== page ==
The “Concerning Craft” series introduces Little Patuxent Review contributors, showcases their work and draws back the curtain to reveal a little of what went into producing it.
Please meet first-time contributor, poet Gregory Luce. Greg was born in Dallas, Texas, and raised in Texas, Kentucky and Oklahoma. Along the way, he acquired a BA in English and an MA in Creative Writing at Oklahoma State University and did additional graduate work at the University of Southern Mississippi. He currently resides in Washington, DC, where he works for the National Geographic Society.
With the publication of two chapbooks, Signs of Small Grace (2010) and Drinking Weather (2011), he joined the literary community as a full-fledged member. Commenting on the recent DC conference of the Association of Writers and Writing Programs (AWP), he blogged, “I was deeply gratified to feel myself among my peers, not like the kid with his nose pressed against the window of the candy store.”
Here’s Greg reading “A Decent Happiness” and two other poems at the January 30 launch of our Winter 2011 “Water” issue:
And here are some of his reflections on craft:
“A Decent Happiness” was originally written years ago, while I was still a graduate student in Creative Writing. It makes a good jumping off point for discussing craft because it represents one of my earliest successes in finding my own voice.
Prior to composing this and similar poems, my work was largely the usual beginner’s pastiche of themes, forms and styles picked up from too deep immersion in Romanticism and popular music. I had begun to read such modern poets as Wallace Stevens, William Carlos Williams, and Robert Creeley, but they had yet to make much of an impact on my writing or even my thoughts about poetry.
The turning point came toward the end of my graduate education. Under the influence of rigorous critiquing from peers and with the help of a close friend and accomplished poet, I began to shed the mannerisms that had obscured my own voice and sensibility. I started looking closely and thinking deeply about elements of craft, especially linebreaks, eliminating excess verbiage, and more conscious and creative use of sound elements, in particular assonance. These components require close attention if one’s inclination is to write free rather than formal verse.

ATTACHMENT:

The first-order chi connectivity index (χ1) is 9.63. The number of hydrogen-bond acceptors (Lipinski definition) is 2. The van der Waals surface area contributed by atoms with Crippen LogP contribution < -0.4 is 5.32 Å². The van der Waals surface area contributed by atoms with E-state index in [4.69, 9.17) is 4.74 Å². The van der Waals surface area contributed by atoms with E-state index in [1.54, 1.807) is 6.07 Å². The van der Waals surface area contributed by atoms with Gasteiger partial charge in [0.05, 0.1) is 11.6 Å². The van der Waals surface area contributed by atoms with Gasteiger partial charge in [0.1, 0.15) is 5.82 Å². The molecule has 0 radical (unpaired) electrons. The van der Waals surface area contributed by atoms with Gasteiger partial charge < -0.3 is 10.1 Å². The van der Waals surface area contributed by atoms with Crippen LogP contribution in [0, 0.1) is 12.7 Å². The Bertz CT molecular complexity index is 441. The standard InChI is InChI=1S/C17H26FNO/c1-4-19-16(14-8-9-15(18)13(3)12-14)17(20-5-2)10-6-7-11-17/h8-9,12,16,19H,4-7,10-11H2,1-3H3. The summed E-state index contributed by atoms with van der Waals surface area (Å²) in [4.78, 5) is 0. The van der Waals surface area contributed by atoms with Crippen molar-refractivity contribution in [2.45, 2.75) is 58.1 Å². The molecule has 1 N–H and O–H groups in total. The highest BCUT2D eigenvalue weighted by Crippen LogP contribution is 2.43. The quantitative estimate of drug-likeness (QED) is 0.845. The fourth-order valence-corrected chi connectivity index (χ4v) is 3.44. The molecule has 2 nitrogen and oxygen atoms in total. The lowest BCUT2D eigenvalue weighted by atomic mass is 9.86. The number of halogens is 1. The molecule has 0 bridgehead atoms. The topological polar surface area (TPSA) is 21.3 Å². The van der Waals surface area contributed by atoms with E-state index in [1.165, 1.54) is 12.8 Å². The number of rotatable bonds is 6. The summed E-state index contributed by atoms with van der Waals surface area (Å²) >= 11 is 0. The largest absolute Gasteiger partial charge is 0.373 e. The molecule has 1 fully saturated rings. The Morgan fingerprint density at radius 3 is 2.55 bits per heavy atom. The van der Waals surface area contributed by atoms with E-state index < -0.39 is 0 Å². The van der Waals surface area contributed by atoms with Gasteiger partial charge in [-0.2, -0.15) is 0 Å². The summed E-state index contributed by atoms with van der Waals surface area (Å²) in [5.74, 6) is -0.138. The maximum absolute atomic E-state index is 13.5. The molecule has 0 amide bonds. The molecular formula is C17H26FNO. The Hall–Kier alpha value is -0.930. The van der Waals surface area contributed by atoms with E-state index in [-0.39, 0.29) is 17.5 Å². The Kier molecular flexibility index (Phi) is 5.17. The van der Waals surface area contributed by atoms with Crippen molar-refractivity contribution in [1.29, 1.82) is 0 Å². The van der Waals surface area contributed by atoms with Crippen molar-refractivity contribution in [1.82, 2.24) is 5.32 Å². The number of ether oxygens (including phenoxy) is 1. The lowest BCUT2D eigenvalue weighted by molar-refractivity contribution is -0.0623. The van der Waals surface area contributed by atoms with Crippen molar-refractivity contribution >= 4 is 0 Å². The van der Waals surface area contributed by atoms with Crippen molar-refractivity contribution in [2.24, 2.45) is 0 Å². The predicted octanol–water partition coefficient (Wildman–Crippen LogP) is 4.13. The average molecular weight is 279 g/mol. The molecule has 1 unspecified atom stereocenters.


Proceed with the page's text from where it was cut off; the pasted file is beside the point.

In the absence of fixed forms, I focus with particular care on linebreaks. Breaking lines in different places can slow down or speed up the pacing of a poem, as well as create fruitful syntactic ambiguity, causing the reader to consider the line first in isolation, then as part of a larger meaningful unit.
Equally important for me is concision. Since many of my themes come from the contemplation of emotions that arise from encounters with natural phenomena (especially clouds and skies, rain, bodies of water, wind), excessive words could easily lead to sentimentality. I prefer to compress so that the feeling is suggested rather than telegraphed. I find that this makes for greater intensity of expression.
These two elements—linebreaks and concision—also give my poems a pleasing shape on the page. While I recognize that poetry is a sonic art form, most people encounter it in print form first. I am very conscious of a poem’s visual impact on the reader.
As this poem indicates, I am often inspired by the words of other poets. Several other poems pay tribute to Robert Creeley, which is appropriate since his example more than any other shaped my own thinking about economy of language, taking risks with syntax and careful manipulation of linebreaks.
Many years after grad school, I still turn to discerning readers for feedback before launching a poem. My first and best is my friend and fellow poet Naomi Thiers, whose work also appears in the LPR. In addition, I have made use of my blog and social networking, which have greatly expanded both my audience and my sources of support and useful criticism.
In the next installment of “Concerning Craft,” Naomi Thiers will give her take on what goes into the making of a poem. We will then move on to three prose writers, followed by three visual artists. We are pleased that this series has prompted our readers to look at their work with a fresh eye. Prudence Barry has submitted an analysis of a poem that will be presented shortly, and we encourage others to participate as well.